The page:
Anne Arundel County Executive Steuart Pittman announced that effective Monday, Sept. 13, county employees who are not vaccinated will be required to provide a negative COVID-19 test result each week in order to report to work. Additionally, effective Thursday, Aug. 5, all county employees and the general public will be required to wear masks inside all county-owned buildings.
Last week, the Centers for Disease Control issued updated guidance on masking, noting that areas with substantial or high community transmission (where the daily case rate exceeds seven per 100,000 people per day) vaccinated individuals should wear masks indoors. After dropping to a case rate as low as 0.7 per 100,000 residents on July 1, Anne Arundel County’s case rate passed 7 on Thursday, July 29, and now stands at 7.6 per 100,000 residents per day.
The County Executive’s comments:
Annapolis, MD (August 2, 2021) – Anne Arundel County Executive Steuart Pittman’s comments regarding the County’s vaccine and mask requirements:
“Anne Arundel County residents have fought hard to slow the spread of COVID-19. Their
sacrifices over the last year and a half saved a lot of lives.
We endured a stay at home order, closure of businesses, social distancing, mask-wearing, and some suffered devastating economic disruption.
Our public servants became heroes. They mobilized to deliver contact tracing, testing, isolation and quarantine housing, food distribution, eviction prevention, direct financial assistance, crisis counseling, and grants to impacted businesses.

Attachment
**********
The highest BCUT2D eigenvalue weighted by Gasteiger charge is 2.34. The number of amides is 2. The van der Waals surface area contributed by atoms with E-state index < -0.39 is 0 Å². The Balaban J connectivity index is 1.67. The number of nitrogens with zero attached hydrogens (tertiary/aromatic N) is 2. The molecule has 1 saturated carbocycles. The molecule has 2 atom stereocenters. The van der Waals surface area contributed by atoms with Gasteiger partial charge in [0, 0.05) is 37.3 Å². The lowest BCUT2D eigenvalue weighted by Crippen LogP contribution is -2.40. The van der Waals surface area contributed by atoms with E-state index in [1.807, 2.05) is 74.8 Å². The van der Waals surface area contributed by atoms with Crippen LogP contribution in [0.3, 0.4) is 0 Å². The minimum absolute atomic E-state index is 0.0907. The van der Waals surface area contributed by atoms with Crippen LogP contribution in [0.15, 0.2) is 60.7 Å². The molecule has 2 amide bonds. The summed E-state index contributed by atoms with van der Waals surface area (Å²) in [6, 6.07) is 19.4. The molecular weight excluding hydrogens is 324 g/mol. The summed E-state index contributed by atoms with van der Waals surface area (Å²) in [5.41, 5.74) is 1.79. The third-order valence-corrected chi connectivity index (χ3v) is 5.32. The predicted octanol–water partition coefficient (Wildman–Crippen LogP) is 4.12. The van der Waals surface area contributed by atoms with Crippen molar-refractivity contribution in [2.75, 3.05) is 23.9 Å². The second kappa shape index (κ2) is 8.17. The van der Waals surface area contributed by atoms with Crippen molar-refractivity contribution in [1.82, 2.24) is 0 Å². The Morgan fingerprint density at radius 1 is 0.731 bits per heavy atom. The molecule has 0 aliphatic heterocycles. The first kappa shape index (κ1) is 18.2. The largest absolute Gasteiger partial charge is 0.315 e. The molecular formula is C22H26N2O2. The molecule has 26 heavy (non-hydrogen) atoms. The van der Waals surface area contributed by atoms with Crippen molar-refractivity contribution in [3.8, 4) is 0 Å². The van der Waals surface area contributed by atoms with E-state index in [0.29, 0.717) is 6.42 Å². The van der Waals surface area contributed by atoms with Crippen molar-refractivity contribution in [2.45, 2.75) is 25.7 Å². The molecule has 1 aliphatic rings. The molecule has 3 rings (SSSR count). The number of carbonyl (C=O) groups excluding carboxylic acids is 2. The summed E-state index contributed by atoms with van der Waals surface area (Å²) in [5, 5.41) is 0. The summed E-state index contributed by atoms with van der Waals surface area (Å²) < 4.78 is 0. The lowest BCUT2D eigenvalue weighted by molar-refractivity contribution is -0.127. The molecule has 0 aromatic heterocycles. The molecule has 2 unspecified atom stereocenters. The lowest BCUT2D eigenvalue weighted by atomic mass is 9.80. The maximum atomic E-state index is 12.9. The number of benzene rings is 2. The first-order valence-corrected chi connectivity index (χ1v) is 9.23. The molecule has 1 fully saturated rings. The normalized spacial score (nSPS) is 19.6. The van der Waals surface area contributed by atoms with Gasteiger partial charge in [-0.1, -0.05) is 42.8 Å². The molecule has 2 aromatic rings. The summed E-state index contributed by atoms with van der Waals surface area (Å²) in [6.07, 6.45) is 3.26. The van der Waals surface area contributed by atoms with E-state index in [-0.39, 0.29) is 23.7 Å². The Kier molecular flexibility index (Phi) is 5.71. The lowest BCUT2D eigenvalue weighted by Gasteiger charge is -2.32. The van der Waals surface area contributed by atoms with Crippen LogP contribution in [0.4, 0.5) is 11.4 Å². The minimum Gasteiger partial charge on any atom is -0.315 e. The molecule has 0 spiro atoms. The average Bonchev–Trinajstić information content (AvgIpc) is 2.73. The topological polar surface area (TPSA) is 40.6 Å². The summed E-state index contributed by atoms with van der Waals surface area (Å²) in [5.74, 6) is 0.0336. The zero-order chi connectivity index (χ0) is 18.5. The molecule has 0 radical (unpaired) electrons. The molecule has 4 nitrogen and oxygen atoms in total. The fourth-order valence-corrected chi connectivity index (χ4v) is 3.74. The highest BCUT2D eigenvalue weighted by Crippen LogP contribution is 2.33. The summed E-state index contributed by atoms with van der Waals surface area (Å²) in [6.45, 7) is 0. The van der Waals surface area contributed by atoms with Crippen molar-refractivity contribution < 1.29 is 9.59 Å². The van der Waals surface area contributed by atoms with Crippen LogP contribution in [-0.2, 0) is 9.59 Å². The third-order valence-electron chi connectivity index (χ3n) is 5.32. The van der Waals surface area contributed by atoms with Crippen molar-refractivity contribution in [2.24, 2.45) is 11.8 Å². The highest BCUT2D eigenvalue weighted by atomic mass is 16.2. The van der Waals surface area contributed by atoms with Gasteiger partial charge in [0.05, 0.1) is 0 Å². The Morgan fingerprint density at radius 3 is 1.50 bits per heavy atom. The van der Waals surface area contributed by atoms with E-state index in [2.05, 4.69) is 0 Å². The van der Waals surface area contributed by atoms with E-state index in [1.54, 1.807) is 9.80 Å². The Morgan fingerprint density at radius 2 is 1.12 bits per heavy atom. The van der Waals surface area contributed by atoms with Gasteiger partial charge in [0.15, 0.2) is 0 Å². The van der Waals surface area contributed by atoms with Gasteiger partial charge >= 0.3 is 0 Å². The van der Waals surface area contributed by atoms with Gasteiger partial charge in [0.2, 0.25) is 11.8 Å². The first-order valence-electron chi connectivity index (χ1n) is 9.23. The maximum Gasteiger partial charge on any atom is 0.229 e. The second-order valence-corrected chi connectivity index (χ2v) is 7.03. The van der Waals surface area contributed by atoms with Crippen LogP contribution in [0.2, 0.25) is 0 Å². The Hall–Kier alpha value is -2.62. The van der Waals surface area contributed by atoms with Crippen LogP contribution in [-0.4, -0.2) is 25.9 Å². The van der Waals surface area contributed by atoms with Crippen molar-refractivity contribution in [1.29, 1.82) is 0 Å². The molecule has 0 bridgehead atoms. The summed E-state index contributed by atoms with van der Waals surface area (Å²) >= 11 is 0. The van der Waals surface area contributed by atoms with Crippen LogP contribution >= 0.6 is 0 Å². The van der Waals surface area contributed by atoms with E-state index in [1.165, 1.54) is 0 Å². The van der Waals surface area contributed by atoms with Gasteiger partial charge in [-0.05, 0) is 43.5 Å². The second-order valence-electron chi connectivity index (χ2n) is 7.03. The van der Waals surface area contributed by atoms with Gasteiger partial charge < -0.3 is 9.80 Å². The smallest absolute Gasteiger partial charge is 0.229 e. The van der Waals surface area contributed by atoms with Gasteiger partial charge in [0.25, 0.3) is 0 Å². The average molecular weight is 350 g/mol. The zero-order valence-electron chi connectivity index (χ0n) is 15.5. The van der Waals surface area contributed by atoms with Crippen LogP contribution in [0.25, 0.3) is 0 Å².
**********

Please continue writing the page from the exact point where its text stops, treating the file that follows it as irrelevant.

When scientists delivered a vaccine, we celebrated. Our health department mobilized to make the shots easily accessible and free. They fought back against misinformation about the safety of the vaccination, and presented the facts to whoever would listen.
Our vaccination program has put us in a better place, a much better place. Maryland has the 13th highest vaccination rate in the country, and Anne Arundel County has the 3rd highest rate among Maryland’s 24 counties. 70% of our residents age 12 and over have received at least one dose. We should be proud of that effort. It’s why we’ve been able to travel, socialize, and rebuild our hospitality industry.
Public health leaders told us that vaccination mobilization was a race against COVID variants. They told us that we needed to reach herd immunity before a more contagious or deadly variant had a chance to take hold. They were right.
Last week we learned that our unvaccinated residents are at greater risk than ever. The Delta variant is now the dominant form of COVID-19, and it is far more contagious than its predecessors.
This new strain of the virus, we now know, can be carried by fully vaccinated people and while they are largely protected from serious illness and death, they can shed the virus and do great harm to their unvaccinated neighbors.